From the above it will be clear that tracking the origins of CAM autotrophy in plants will involve no mean feat (“a laudable triumph of great difficulty”). From a holistic perspective, CAM tests the extremities of most aspects of the physiology and ecology of terrestrial plants, as testified in a comprehensive recent collection of reviews and research papers over-viewed by Sage (2014). With all the emphasis on water-use efficiency in arid environments as a dominant selective pressure for CAM it is often overlooked (and perhaps ironic) that this pathway today is found in aquatic plants, including the fern-ally Isoetes. The origins of Isoetes, though not the present-day taxa themselves, are Triassic, some 100 x106 years before the commonly imagined emergence of CAM in terrestrial plants (Keeley 2014).
The selective pressure for nocturnal storage of CO2 in malic acid by CAM in terrestrial plants may well be closure of stomata to conserve water loss in a dry atmosphere in daylight. In aquatic plants the selective pressure may be the slow diffusion of CO2 in water and its depletion from solution by photosynthesis. In between we have Isoetes andicola from the high Andes of Peru, in which non-functional stoma-like epidermal structures seem literally stitched up (Figure 2.38).
Clumps of I. andicola are embedded in mounds of peat, with the tips of leaf-like structures forming small rosettes (~5 cm diam.) on the surface. These contain chloroplast-containing cells surrounding large air spaces that evidently maintain gas-phase connections through their large “drinking straw-like” roots to high [CO2] in the peat (~ 4%). The green tips can’t fix CO2 from the air, but when 14CO2 is supplied to the peat it is fixed within leaves into malic acid in the dark and metabolized to photosynthetic products in the light. Understanding how the habit of I. andicola manages to “CAMpeat” in these high elevation ecosytems remains a challenge.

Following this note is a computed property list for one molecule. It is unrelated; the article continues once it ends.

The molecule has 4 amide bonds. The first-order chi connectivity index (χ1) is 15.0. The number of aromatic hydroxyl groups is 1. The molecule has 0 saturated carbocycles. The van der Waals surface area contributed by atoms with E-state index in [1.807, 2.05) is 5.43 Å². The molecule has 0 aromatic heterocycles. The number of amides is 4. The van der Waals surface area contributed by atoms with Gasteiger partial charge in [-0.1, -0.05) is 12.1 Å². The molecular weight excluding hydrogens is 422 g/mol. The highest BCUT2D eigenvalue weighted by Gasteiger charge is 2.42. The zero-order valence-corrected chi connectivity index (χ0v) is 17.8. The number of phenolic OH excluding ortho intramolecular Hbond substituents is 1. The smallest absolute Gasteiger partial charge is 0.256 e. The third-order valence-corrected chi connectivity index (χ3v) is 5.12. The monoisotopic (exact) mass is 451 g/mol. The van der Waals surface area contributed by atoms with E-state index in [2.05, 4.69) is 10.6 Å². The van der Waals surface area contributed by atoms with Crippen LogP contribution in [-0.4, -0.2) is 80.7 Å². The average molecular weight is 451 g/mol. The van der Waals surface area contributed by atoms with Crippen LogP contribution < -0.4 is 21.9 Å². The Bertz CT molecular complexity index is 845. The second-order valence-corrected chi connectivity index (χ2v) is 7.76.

Any comment on the ecological and evolutionary attributes of CAM must acknowledge the often remarkable features of sexual reproduction, especially in orchids so highly prized in horticultural and gardening contexts. It is also fair to observe that this popular zoocentric fascination pays little or no heed to the distinctive autotrophic metabolism that supports such ecological exotica. One must concede that nocturnal pollination of saguaro by bats is not very amenable to experiment, so plant ecophysiologists might be excused their preference to focus on the resilience of these organisms in the face of environmental stress.
However, few would deny that the cameo performances of night-blooming cacti are an astonishingly beautiful reward for the nightshift efforts that have unraveled our current understanding of CAM (Figure 2.39).
The chapter is dedicated to the memory of Thomas Neales (1929-2010) who pioneered Australian research on CAM with Opuntia stricta in the Botany Department, University of Melbourne.